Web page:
Think about the setting Kate Milford constructs in GREENGLASS HOUSE. The architectural design of the house, the engineering principles of the lift, the meteorology, and the cartography. All crafted at such a stellar level, you can feel the impact of the setting as you read.
  4. Character
    Similar to the setting. Same rules apply. A fictional character is created from observations an author makes over time.The data is analyzed and manipulated to build the precise character needed.
  5. Plot
    The three-act storytelling structure is ingrained into our western culture psyche. It is almost as old as stories themselves. Our minds expect a story to follow a certain path and adhere to defined beats. Now, that sounds eerily similar to the way we do STEM, doesn’t it? Two of my favorite craft writing books are STORY ENGINEERING & STORY PHYSICS Physics by Larry Brooks. In both books, Mr. Brooks breaks down the nuts and bolts of how to build a story and how to make the story sing to the reader.
    The Hero’s Journey narrative pattern, made famous by Joseph Campbell, is built upon psychology. Carl Jung Swiss psychiatrist and psychoanalyst who founded analytical psychology first defined the archetype in literature.

 

 

 

 

 

 

As you can see, the observed data weigh heavily on the STEM inclusion side of the fiction argument. Science, technology, engineering, and mathematics fit into the world of fiction just as snugly as they fit into the nonfiction world. STEM not only adds depth to fiction, it also acts as a gateway to introduce readers to STEM topics. And that itself is as important as the entertainment value of a story.

STEM in fiction just makes good stories even better.

EXTRA! EXTRA! Breaking News from the STEM Tuesday news desk!

The National Science Teachers Association just released their Best STEM Titles list for 2018. Definitely worth the click to check out these great STEM books!

I hope you are enjoying the STEM Tuesday series on the Mixed-Up Files blog. I am! And as we highlight science in art, don’t forget to also put some art into your science. Science needs creativity as much as creativity needs science.

Until next time…STEM On!

Mike Hays


The O.O.L.F. Files

This month’s STEM Out Of Left Field (O.O.L.F.) Files looks at some cool ways science and technology work their way into our everyday lives. Everything from a blog series where experts weigh in on how to best use science to write sci-fi and fantasy to classic lectures from three heavyweights in their fields to a new annotated version of the classic book that birthed a genre.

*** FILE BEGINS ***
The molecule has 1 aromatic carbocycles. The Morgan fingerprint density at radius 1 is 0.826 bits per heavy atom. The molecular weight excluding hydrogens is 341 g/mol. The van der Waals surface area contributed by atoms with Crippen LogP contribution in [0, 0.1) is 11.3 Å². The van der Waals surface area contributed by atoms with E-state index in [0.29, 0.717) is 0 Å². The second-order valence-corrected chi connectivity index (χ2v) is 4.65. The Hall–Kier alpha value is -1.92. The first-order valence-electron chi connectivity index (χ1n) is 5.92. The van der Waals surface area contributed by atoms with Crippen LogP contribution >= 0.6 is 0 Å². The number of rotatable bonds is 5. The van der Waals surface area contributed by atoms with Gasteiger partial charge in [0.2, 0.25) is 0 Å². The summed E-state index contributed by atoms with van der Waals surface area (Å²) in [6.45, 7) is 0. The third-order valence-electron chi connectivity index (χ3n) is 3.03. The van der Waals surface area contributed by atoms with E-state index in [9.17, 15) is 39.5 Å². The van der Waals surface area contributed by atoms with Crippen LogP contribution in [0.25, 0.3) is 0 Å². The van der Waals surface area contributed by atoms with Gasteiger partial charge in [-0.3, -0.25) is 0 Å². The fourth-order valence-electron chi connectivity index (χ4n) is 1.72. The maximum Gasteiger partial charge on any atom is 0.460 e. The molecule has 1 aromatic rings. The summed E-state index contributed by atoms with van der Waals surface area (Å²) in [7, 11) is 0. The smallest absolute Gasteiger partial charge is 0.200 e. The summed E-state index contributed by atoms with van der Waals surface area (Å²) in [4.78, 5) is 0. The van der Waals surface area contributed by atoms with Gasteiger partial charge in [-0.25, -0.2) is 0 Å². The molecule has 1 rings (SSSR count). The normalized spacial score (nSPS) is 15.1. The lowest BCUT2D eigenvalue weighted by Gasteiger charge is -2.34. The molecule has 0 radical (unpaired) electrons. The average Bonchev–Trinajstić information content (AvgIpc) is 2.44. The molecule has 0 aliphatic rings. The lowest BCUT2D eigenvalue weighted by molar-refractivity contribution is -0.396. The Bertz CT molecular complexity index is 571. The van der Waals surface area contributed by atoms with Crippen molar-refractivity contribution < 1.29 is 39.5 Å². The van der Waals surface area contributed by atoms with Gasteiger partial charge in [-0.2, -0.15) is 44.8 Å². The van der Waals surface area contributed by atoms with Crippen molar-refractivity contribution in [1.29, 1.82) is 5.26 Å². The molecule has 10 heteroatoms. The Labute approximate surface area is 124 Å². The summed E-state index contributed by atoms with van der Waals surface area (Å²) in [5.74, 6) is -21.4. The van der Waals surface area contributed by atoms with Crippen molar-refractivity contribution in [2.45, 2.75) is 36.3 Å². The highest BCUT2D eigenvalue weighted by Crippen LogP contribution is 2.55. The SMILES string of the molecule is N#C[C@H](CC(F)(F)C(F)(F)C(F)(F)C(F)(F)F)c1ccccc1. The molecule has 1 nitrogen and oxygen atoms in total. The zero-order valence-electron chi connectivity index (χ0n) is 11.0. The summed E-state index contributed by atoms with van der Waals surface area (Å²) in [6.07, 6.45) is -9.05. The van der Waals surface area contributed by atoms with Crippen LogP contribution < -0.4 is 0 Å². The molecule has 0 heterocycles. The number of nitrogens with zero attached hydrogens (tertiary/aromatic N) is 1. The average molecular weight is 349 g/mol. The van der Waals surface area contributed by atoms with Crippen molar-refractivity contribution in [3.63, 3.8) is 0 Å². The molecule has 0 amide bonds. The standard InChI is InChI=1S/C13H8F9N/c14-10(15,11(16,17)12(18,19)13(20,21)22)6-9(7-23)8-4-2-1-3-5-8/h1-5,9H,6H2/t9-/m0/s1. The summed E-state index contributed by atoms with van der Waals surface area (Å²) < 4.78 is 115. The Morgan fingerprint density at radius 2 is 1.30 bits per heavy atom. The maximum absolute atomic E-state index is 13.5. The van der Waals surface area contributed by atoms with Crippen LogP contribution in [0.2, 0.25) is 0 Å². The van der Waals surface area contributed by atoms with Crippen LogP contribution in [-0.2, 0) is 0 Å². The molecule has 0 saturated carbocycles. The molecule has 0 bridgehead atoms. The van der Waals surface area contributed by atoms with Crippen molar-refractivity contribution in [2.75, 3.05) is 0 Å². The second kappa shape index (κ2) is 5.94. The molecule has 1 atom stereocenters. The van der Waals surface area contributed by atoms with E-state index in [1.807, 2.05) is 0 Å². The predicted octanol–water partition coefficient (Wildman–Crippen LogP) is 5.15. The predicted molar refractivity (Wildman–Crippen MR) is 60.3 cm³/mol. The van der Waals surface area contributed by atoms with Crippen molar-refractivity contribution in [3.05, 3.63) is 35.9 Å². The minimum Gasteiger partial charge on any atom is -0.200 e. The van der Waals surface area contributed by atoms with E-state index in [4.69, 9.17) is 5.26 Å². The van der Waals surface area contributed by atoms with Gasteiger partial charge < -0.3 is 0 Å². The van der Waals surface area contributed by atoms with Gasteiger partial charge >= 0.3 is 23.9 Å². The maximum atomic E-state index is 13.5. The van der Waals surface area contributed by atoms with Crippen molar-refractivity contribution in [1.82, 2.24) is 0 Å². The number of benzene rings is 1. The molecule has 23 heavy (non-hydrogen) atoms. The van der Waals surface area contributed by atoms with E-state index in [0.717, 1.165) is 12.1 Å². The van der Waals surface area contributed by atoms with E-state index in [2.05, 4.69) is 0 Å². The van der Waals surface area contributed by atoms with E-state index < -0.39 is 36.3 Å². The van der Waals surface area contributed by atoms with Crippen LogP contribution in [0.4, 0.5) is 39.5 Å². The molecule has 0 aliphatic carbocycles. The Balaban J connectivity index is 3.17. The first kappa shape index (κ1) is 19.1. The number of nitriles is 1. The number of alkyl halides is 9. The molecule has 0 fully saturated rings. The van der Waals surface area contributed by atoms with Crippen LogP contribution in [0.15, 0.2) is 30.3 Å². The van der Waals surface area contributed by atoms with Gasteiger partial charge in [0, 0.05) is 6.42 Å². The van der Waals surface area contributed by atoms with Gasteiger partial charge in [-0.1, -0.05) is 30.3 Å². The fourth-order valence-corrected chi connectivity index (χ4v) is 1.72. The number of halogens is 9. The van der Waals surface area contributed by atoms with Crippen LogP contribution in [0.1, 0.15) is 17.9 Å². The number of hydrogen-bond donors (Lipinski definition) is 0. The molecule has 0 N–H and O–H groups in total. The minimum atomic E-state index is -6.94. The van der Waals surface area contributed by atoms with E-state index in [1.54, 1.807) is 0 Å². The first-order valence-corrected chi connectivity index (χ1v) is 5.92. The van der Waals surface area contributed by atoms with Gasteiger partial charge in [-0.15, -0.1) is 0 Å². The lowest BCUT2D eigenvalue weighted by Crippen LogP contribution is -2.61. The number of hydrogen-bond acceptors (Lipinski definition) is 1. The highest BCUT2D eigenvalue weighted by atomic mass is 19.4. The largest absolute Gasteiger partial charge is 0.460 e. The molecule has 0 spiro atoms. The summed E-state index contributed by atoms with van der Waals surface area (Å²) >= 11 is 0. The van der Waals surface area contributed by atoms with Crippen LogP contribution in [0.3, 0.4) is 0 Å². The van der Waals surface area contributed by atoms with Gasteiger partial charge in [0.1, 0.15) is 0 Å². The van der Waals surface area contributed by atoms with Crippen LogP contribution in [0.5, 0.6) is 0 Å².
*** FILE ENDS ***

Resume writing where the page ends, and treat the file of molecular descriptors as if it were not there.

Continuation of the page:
Center for Science and the Imagination at Arizona State University. I don’t know where to even start with ASU’s CSI. So much crazy-awesome information, so little time! Check out CSI’s new version of Mary Shelley’s groundbreaking Frankenstein to celebrate the 200th anniversary of its publication. Particularly interesting are the discussions about gender and the trials Mary Shelley faced as a woman author in 1818.

The Science in SciFi blog series hosted by Dan Koboldt. A great resource for writers where experts weigh in on topics relevant to science fiction and fantasy. I’ve been fortunate enough to pen three posts for the series. Keep an eye out for Fall of 2018, when Writer’s Digest Books will publish an anthology of Science in SciFi blog posts titled, Putting the Science in Fiction.  I was fortunate to have two of my posts selected for the anthology.

How America’s Leading Science Fiction Authors Are Shaping Your Future by Eileen Gunn (May 2014) from Smithsonian Magazine.

From Science Fiction to Science Fact: How Design Can Influence the Future by Patrick Purdy (June 2013) from UXPA.

Science influenced by science fiction by Bruce Sterling (September 2010) from Wired.

And to wrap up the O.O.L.F. Files this month, a throwback to this 1985 look on science and society. THE IMPACT OF SCIENCE ON SOCIETY by James Burke, Jules Bergman, and Isaac Asimov (1985)  PDF link from NASA 

Mike Hays, O.O.L.F. Master


 

STEM Tuesday Science in Fiction Books– In the Classroom

We’ve taken a few of the titles from last week’s book list – Science in Fiction Books – and found some fantastic ways to use them in the classroom. There are lots of links and places for teachers, students, and parents to go from here!  Have fun!

The Reinvention of Edison Thomas   by Jacqueline Houtman